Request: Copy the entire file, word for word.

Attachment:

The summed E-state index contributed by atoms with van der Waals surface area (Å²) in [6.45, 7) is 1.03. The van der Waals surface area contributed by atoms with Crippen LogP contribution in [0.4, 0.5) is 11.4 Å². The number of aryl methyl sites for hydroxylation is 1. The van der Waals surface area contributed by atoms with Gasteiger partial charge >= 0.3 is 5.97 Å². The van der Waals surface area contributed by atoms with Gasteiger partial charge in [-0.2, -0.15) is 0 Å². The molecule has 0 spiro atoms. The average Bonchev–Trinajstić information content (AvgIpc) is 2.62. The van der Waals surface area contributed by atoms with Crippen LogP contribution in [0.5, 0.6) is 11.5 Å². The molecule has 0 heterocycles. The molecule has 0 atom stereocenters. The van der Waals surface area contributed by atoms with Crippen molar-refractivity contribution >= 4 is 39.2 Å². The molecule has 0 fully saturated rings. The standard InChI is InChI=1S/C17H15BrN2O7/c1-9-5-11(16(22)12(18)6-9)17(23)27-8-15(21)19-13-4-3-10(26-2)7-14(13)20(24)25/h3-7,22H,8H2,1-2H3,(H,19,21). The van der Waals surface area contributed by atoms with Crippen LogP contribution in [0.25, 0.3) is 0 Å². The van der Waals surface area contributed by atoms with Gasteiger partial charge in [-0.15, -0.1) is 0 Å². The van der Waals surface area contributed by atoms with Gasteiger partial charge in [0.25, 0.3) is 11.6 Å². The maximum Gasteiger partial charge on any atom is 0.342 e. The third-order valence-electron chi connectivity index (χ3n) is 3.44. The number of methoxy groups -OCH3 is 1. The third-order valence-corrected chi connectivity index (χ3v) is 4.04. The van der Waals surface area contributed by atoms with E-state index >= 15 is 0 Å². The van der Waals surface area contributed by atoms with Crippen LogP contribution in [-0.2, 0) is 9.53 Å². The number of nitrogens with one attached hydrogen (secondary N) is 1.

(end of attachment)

The summed E-state index contributed by atoms with van der Waals surface area (Å²) in [6.45, 7) is 1.03. The van der Waals surface area contributed by atoms with Crippen LogP contribution in [0.4, 0.5) is 11.4 Å². The number of aryl methyl sites for hydroxylation is 1. The van der Waals surface area contributed by atoms with Gasteiger partial charge >= 0.3 is 5.97 Å². The van der Waals surface area contributed by atoms with Gasteiger partial charge in [-0.2, -0.15) is 0 Å². The molecule has 0 spiro atoms. The average Bonchev–Trinajstić information content (AvgIpc) is 2.62. The van der Waals surface area contributed by atoms with Crippen LogP contribution in [0.5, 0.6) is 11.5 Å². The molecule has 0 heterocycles. The molecule has 0 atom stereocenters. The van der Waals surface area contributed by atoms with Crippen molar-refractivity contribution >= 4 is 39.2 Å². The molecule has 0 fully saturated rings. The standard InChI is InChI=1S/C17H15BrN2O7/c1-9-5-11(16(22)12(18)6-9)17(23)27-8-15(21)19-13-4-3-10(26-2)7-14(13)20(24)25/h3-7,22H,8H2,1-2H3,(H,19,21). The van der Waals surface area contributed by atoms with Crippen LogP contribution in [0.25, 0.3) is 0 Å². The van der Waals surface area contributed by atoms with Gasteiger partial charge in [-0.15, -0.1) is 0 Å². The van der Waals surface area contributed by atoms with Gasteiger partial charge in [0.25, 0.3) is 11.6 Å². The maximum Gasteiger partial charge on any atom is 0.342 e. The third-order valence-electron chi connectivity index (χ3n) is 3.44. The number of methoxy groups -OCH3 is 1. The third-order valence-corrected chi connectivity index (χ3v) is 4.04. The van der Waals surface area contributed by atoms with E-state index >= 15 is 0 Å². The van der Waals surface area contributed by atoms with Crippen LogP contribution in [-0.2, 0) is 9.53 Å². The number of nitrogens with one attached hydrogen (secondary N) is 1.